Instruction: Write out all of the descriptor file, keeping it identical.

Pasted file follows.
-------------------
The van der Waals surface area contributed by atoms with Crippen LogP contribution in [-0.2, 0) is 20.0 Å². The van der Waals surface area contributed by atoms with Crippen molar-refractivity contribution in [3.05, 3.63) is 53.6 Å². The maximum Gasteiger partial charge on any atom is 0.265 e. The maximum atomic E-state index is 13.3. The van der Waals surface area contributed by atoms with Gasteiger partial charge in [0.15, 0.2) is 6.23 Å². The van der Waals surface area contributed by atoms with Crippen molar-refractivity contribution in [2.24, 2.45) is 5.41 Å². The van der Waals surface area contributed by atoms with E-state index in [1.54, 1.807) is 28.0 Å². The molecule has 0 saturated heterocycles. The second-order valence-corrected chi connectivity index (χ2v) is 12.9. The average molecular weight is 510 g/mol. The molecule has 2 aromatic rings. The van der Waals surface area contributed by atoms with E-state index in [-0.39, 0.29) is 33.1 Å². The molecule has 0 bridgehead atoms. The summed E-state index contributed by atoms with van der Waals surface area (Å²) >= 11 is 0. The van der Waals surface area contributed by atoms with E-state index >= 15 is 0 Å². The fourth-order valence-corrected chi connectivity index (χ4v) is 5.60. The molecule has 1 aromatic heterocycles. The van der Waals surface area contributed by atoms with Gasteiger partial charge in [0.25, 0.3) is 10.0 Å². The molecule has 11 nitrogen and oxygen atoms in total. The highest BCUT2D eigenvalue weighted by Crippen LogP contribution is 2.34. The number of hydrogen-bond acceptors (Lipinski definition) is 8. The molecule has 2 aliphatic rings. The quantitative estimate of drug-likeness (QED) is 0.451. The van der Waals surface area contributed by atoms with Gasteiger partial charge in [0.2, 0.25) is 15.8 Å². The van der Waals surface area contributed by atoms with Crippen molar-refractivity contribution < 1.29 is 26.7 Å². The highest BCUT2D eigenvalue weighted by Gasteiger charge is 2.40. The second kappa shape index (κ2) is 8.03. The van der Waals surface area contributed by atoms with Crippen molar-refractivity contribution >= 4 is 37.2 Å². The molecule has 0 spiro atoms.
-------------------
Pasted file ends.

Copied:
The van der Waals surface area contributed by atoms with Crippen LogP contribution in [-0.2, 0) is 20.0 Å². The van der Waals surface area contributed by atoms with Crippen molar-refractivity contribution in [3.05, 3.63) is 53.6 Å². The maximum Gasteiger partial charge on any atom is 0.265 e. The maximum atomic E-state index is 13.3. The van der Waals surface area contributed by atoms with Gasteiger partial charge in [0.15, 0.2) is 6.23 Å². The van der Waals surface area contributed by atoms with Crippen molar-refractivity contribution in [2.24, 2.45) is 5.41 Å². The van der Waals surface area contributed by atoms with E-state index in [1.54, 1.807) is 28.0 Å². The molecule has 0 saturated heterocycles. The second-order valence-corrected chi connectivity index (χ2v) is 12.9. The average molecular weight is 510 g/mol. The molecule has 2 aromatic rings. The van der Waals surface area contributed by atoms with E-state index in [-0.39, 0.29) is 33.1 Å². The molecule has 0 bridgehead atoms. The summed E-state index contributed by atoms with van der Waals surface area (Å²) >= 11 is 0. The van der Waals surface area contributed by atoms with E-state index >= 15 is 0 Å². The fourth-order valence-corrected chi connectivity index (χ4v) is 5.60. The molecule has 1 aromatic heterocycles. The van der Waals surface area contributed by atoms with Gasteiger partial charge in [0.25, 0.3) is 10.0 Å². The molecule has 11 nitrogen and oxygen atoms in total. The highest BCUT2D eigenvalue weighted by Crippen LogP contribution is 2.34. The number of hydrogen-bond acceptors (Lipinski definition) is 8. The molecule has 2 aliphatic rings. The quantitative estimate of drug-likeness (QED) is 0.451. The van der Waals surface area contributed by atoms with Gasteiger partial charge in [0.2, 0.25) is 15.8 Å². The van der Waals surface area contributed by atoms with Crippen molar-refractivity contribution < 1.29 is 26.7 Å². The highest BCUT2D eigenvalue weighted by Gasteiger charge is 2.40. The second kappa shape index (κ2) is 8.03. The van der Waals surface area contributed by atoms with Crippen molar-refractivity contribution >= 4 is 37.2 Å². The molecule has 0 spiro atoms.